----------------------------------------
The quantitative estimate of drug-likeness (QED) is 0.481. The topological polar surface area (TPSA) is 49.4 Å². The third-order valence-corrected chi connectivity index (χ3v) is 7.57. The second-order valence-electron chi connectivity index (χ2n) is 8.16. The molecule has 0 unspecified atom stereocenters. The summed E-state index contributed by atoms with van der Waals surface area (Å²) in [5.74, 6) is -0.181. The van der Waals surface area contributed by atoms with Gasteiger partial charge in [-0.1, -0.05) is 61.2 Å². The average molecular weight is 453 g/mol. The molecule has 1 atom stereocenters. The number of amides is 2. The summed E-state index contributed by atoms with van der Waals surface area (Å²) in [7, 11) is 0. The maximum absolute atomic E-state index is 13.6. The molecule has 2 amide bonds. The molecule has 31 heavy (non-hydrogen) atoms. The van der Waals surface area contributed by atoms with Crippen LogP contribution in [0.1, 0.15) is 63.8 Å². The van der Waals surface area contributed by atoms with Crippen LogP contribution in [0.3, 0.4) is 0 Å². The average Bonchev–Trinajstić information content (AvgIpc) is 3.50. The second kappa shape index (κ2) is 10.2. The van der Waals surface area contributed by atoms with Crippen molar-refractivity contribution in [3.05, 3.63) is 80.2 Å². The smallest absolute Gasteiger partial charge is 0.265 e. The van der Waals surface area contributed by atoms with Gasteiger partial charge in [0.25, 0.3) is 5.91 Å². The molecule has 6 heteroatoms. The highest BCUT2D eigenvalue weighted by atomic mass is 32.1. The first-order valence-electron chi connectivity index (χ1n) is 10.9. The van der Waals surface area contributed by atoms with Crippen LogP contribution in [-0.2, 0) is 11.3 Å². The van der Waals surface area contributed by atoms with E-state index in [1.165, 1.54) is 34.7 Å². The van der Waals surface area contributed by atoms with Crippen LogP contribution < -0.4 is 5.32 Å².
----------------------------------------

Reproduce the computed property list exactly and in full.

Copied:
The quantitative estimate of drug-likeness (QED) is 0.481. The topological polar surface area (TPSA) is 49.4 Å². The third-order valence-corrected chi connectivity index (χ3v) is 7.57. The second-order valence-electron chi connectivity index (χ2n) is 8.16. The molecule has 0 unspecified atom stereocenters. The summed E-state index contributed by atoms with van der Waals surface area (Å²) in [5.74, 6) is -0.181. The van der Waals surface area contributed by atoms with Gasteiger partial charge in [-0.1, -0.05) is 61.2 Å². The average molecular weight is 453 g/mol. The molecule has 1 atom stereocenters. The number of amides is 2. The summed E-state index contributed by atoms with van der Waals surface area (Å²) in [7, 11) is 0. The maximum absolute atomic E-state index is 13.6. The molecule has 2 amide bonds. The molecule has 31 heavy (non-hydrogen) atoms. The van der Waals surface area contributed by atoms with Crippen LogP contribution in [0.1, 0.15) is 63.8 Å². The van der Waals surface area contributed by atoms with Crippen LogP contribution in [0.3, 0.4) is 0 Å². The average Bonchev–Trinajstić information content (AvgIpc) is 3.50. The second kappa shape index (κ2) is 10.2. The van der Waals surface area contributed by atoms with Crippen molar-refractivity contribution in [3.05, 3.63) is 80.2 Å². The smallest absolute Gasteiger partial charge is 0.265 e. The van der Waals surface area contributed by atoms with Gasteiger partial charge in [0.25, 0.3) is 5.91 Å². The molecule has 6 heteroatoms. The highest BCUT2D eigenvalue weighted by atomic mass is 32.1. The first-order valence-electron chi connectivity index (χ1n) is 10.9. The van der Waals surface area contributed by atoms with Crippen LogP contribution in [-0.2, 0) is 11.3 Å². The van der Waals surface area contributed by atoms with E-state index in [1.165, 1.54) is 34.7 Å². The van der Waals surface area contributed by atoms with Crippen LogP contribution < -0.4 is 5.32 Å².